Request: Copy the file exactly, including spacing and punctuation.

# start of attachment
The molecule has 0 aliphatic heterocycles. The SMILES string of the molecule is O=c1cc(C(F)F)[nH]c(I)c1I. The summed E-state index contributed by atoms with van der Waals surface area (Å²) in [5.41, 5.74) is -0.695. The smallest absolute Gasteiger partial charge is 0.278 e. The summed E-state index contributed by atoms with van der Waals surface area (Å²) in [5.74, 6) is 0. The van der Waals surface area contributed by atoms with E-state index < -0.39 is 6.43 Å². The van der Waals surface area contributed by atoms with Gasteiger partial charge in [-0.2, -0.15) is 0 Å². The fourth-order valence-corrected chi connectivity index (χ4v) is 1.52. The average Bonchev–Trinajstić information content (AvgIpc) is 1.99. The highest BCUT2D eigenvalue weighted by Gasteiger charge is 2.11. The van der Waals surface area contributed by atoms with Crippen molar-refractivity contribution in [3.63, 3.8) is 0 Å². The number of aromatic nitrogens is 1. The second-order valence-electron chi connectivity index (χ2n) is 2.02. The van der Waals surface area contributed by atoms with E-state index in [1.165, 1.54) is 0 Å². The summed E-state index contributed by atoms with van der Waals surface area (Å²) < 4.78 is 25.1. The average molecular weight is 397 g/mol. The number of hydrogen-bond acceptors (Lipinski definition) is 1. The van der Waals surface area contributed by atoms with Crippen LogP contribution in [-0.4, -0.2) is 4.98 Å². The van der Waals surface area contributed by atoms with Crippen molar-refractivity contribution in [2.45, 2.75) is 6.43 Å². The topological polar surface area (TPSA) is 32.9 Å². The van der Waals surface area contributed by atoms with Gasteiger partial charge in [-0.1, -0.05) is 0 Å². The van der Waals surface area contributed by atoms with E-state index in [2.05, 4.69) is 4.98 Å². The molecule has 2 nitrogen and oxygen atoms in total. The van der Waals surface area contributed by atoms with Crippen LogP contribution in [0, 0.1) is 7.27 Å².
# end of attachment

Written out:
The molecule has 0 aliphatic heterocycles. The SMILES string of the molecule is O=c1cc(C(F)F)[nH]c(I)c1I. The summed E-state index contributed by atoms with van der Waals surface area (Å²) in [5.41, 5.74) is -0.695. The smallest absolute Gasteiger partial charge is 0.278 e. The summed E-state index contributed by atoms with van der Waals surface area (Å²) in [5.74, 6) is 0. The van der Waals surface area contributed by atoms with E-state index < -0.39 is 6.43 Å². The van der Waals surface area contributed by atoms with Gasteiger partial charge in [-0.2, -0.15) is 0 Å². The fourth-order valence-corrected chi connectivity index (χ4v) is 1.52. The average Bonchev–Trinajstić information content (AvgIpc) is 1.99. The highest BCUT2D eigenvalue weighted by Gasteiger charge is 2.11. The van der Waals surface area contributed by atoms with Crippen molar-refractivity contribution in [3.63, 3.8) is 0 Å². The number of aromatic nitrogens is 1. The second-order valence-electron chi connectivity index (χ2n) is 2.02. The van der Waals surface area contributed by atoms with E-state index in [1.165, 1.54) is 0 Å². The summed E-state index contributed by atoms with van der Waals surface area (Å²) < 4.78 is 25.1. The average molecular weight is 397 g/mol. The number of hydrogen-bond acceptors (Lipinski definition) is 1. The van der Waals surface area contributed by atoms with Crippen LogP contribution in [-0.4, -0.2) is 4.98 Å². The van der Waals surface area contributed by atoms with Crippen molar-refractivity contribution in [2.45, 2.75) is 6.43 Å². The topological polar surface area (TPSA) is 32.9 Å². The van der Waals surface area contributed by atoms with Gasteiger partial charge in [-0.1, -0.05) is 0 Å². The van der Waals surface area contributed by atoms with E-state index in [2.05, 4.69) is 4.98 Å². The molecule has 2 nitrogen and oxygen atoms in total. The van der Waals surface area contributed by atoms with Crippen LogP contribution in [0, 0.1) is 7.27 Å².